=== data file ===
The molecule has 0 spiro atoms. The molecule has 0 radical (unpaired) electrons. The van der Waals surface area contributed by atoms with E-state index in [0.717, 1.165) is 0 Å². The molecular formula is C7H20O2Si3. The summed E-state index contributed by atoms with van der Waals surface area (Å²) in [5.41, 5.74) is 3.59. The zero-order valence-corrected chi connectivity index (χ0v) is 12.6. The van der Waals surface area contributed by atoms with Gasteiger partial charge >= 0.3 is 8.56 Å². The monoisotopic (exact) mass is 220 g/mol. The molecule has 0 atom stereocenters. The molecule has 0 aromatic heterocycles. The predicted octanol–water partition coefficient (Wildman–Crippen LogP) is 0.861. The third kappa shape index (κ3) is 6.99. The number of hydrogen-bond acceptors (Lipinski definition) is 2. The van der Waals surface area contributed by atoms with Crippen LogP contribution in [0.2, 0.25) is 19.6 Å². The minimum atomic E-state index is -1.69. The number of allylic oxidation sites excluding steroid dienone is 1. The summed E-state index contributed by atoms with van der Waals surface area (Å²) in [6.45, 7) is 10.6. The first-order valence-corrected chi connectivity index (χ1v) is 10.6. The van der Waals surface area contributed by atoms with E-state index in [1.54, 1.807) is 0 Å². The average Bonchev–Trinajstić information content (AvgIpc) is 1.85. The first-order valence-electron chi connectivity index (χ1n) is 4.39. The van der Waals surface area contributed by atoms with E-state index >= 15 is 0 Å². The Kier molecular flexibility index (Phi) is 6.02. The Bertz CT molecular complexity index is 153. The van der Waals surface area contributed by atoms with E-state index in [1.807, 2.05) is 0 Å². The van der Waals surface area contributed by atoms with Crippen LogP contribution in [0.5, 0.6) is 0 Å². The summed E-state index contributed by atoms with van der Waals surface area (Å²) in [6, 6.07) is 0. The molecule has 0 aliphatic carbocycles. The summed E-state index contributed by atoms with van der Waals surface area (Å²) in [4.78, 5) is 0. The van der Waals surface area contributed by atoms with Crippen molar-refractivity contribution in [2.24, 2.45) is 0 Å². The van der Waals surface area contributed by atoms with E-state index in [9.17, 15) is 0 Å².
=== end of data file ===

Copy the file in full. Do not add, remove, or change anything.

The molecule has 0 spiro atoms. The molecule has 0 radical (unpaired) electrons. The van der Waals surface area contributed by atoms with E-state index in [0.717, 1.165) is 0 Å². The molecular formula is C7H20O2Si3. The summed E-state index contributed by atoms with van der Waals surface area (Å²) in [5.41, 5.74) is 3.59. The zero-order valence-corrected chi connectivity index (χ0v) is 12.6. The van der Waals surface area contributed by atoms with Gasteiger partial charge >= 0.3 is 8.56 Å². The monoisotopic (exact) mass is 220 g/mol. The molecule has 0 atom stereocenters. The molecule has 0 aromatic heterocycles. The predicted octanol–water partition coefficient (Wildman–Crippen LogP) is 0.861. The third kappa shape index (κ3) is 6.99. The number of hydrogen-bond acceptors (Lipinski definition) is 2. The van der Waals surface area contributed by atoms with Crippen LogP contribution in [0.2, 0.25) is 19.6 Å². The minimum atomic E-state index is -1.69. The number of allylic oxidation sites excluding steroid dienone is 1. The summed E-state index contributed by atoms with van der Waals surface area (Å²) in [6.45, 7) is 10.6. The first-order valence-corrected chi connectivity index (χ1v) is 10.6. The van der Waals surface area contributed by atoms with E-state index in [1.54, 1.807) is 0 Å². The average Bonchev–Trinajstić information content (AvgIpc) is 1.85. The first-order valence-electron chi connectivity index (χ1n) is 4.39. The van der Waals surface area contributed by atoms with E-state index >= 15 is 0 Å². The Kier molecular flexibility index (Phi) is 6.02. The Bertz CT molecular complexity index is 153. The van der Waals surface area contributed by atoms with E-state index in [1.807, 2.05) is 0 Å². The van der Waals surface area contributed by atoms with Crippen LogP contribution in [0.5, 0.6) is 0 Å². The summed E-state index contributed by atoms with van der Waals surface area (Å²) in [6, 6.07) is 0. The molecule has 0 aliphatic carbocycles. The summed E-state index contributed by atoms with van der Waals surface area (Å²) in [4.78, 5) is 0. The van der Waals surface area contributed by atoms with Crippen molar-refractivity contribution in [2.24, 2.45) is 0 Å². The van der Waals surface area contributed by atoms with E-state index in [9.17, 15) is 0 Å².